First you have to listen. Investor relations professionals know the importance of listening to the investment community. To tell a story well, it’s important to have audience feedback. Therefore IR pros know the Perception Audit is an important piece of every investor relations program. Is the management team well-regarded, does the company strategy make sense, are the financials in alignment?
At LaVoieHealthScience, we routinely conduct perception audits and are sharing our 5 top tips to conduct an audit and generate actionable insights.
Who to target? Spread the net wide for the Perception Audit. Buy- and sell-side, holders and non-holders. This means reaching out not only to investors who have initiated a position, but also to those who have declined further interest. The best insight comes from understanding the viewpoint of those who like you and those who do not. For every responder, we estimate you’ll need 8 targets.
Questions to ask? Questions should be targeted to gain insight into the company’s management team, products, pipeline, go-to-market strategy and financial metrics. Importantly, life sciences companies have a distinct landscape that includes science, regulatory and clinical metrics. Be sure to ask when was the last time you heard the company story, what changed your view on the company, and how you prefer to get updates on the company.
Is it possible for an IRO to conduct a perception audit? It is, but just not of your own company. It’s best when a third party conducts the perception audit. Not only will investors provide more candid feedback to a third party, but also an independent company will provide more forthright recommendations. Let’s face it, the point of the audit is to use the feedback in a meaningful way going forward. Which firm to use? The best firm to use is the one that understands your company’s ecosystem. This is critical because the most useful feedback is obtained when the person conducting the audit can ask insightful follow-on questions. “Why do you like that add-on therapy? How do you see it becoming the standard of care?” As a corollary, the most useful recommendations are also based on knowing your company’s industry, investors and opinion makers.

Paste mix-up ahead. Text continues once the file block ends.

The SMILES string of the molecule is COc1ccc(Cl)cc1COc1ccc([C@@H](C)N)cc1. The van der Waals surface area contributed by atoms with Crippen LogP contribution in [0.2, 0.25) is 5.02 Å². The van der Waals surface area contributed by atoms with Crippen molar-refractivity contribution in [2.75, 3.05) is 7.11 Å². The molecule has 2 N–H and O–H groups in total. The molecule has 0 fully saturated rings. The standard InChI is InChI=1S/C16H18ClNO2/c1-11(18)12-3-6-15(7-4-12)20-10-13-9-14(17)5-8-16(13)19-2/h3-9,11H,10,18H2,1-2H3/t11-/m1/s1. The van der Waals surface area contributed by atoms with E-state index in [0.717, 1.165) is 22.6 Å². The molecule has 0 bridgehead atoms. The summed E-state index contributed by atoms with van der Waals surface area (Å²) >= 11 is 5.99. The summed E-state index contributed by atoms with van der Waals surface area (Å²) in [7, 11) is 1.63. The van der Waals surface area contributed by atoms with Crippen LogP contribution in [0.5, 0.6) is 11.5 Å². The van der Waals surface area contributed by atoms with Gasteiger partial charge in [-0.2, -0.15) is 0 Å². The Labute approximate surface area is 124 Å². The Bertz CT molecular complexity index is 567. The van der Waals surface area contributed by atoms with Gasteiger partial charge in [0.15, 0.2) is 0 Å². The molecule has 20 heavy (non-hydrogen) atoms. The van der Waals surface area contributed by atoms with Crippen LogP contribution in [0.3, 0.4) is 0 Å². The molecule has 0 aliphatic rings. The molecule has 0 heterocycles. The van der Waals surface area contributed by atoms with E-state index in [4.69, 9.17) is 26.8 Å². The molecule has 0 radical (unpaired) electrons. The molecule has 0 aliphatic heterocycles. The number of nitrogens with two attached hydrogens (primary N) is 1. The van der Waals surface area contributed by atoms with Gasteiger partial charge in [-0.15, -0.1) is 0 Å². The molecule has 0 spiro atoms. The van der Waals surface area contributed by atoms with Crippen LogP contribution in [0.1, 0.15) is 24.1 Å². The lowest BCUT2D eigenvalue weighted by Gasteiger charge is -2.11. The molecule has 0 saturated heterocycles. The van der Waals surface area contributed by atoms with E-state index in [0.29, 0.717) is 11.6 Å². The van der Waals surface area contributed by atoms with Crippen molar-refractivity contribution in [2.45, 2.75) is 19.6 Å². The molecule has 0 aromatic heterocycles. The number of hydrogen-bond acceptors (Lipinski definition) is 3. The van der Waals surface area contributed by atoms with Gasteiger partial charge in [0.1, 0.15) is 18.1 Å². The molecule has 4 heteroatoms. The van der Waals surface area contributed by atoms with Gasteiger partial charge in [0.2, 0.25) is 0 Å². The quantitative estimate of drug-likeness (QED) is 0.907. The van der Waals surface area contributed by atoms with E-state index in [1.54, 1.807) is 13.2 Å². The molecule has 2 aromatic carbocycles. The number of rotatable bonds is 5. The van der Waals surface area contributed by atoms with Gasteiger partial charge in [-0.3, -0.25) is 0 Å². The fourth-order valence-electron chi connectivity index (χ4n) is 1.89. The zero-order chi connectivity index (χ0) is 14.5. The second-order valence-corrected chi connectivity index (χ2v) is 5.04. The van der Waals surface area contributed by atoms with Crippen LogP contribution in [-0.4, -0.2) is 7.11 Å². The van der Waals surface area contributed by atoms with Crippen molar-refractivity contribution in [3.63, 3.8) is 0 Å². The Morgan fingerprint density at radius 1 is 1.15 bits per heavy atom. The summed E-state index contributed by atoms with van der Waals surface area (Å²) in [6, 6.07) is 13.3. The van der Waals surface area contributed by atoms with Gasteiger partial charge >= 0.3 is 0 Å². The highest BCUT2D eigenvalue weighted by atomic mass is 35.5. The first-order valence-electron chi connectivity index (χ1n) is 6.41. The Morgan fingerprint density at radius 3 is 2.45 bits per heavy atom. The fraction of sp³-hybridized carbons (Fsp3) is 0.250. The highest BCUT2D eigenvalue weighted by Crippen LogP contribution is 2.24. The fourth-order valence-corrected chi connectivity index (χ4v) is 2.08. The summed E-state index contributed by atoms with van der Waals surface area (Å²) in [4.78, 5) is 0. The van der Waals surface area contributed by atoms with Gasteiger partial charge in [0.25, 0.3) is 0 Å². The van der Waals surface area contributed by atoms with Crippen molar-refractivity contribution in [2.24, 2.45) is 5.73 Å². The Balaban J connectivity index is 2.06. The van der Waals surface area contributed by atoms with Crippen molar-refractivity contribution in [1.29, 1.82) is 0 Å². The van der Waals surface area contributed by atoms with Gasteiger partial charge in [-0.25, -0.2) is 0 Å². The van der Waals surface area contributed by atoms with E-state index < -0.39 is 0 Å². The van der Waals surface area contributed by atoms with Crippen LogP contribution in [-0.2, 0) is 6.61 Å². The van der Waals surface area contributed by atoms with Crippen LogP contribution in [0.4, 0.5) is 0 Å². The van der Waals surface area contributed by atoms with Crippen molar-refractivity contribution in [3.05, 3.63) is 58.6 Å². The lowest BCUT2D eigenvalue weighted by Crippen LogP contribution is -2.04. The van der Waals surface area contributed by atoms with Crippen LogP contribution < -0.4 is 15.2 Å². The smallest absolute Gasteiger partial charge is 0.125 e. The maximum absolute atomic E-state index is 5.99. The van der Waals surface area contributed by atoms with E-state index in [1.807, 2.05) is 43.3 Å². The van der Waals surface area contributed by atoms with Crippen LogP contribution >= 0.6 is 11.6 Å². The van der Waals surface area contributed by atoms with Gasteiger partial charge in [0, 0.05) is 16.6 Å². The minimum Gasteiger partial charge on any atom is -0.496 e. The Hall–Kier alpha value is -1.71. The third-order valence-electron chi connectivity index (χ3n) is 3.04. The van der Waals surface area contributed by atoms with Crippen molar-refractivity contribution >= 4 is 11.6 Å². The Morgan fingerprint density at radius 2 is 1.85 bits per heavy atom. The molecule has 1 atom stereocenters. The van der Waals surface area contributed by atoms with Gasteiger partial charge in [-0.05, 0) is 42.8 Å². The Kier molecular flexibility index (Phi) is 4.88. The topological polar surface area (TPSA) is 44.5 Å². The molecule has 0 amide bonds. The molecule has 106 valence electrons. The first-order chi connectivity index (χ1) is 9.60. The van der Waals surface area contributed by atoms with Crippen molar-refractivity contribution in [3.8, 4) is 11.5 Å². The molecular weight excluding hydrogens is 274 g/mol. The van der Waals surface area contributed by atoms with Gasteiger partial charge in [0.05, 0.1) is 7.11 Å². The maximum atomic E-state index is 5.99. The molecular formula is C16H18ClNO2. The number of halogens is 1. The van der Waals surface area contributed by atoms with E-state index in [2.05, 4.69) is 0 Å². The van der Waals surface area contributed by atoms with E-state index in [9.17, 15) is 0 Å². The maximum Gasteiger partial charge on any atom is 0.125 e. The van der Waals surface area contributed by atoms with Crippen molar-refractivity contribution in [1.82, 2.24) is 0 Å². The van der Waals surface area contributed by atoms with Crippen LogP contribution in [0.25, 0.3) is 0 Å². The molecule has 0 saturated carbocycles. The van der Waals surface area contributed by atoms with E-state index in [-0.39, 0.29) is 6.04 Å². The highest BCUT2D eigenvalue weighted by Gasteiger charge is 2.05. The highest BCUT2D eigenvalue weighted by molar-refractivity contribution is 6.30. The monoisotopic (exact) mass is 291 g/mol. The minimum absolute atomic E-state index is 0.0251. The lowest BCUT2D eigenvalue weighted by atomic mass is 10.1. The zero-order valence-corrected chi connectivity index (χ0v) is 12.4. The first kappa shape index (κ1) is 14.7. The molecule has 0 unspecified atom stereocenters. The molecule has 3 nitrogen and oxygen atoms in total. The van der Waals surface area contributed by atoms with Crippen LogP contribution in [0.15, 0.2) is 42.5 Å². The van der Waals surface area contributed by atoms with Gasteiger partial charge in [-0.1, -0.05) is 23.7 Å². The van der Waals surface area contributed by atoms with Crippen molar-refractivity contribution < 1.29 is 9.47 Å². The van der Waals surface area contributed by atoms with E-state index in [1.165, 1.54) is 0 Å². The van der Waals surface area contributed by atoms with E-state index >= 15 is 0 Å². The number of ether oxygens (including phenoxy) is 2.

Timing an audit? Some companies conduct an audit every year or two to see how investor perceptions change over time. A periodic study will capture changes in perception around your company, sector and overall market.
Management teams frequently make biased assumptions about how their company or product messages are perceived. A formal survey can serve as an essential reality check. With a candid view of investor feedback and deep insight into the life science market, we are able to make actionable recommendations to our clients.
Contact us today to start a dialog on how to ensure that your communication and IR program are on track to build recognition, maximize sales and optimize value for your health science innovations.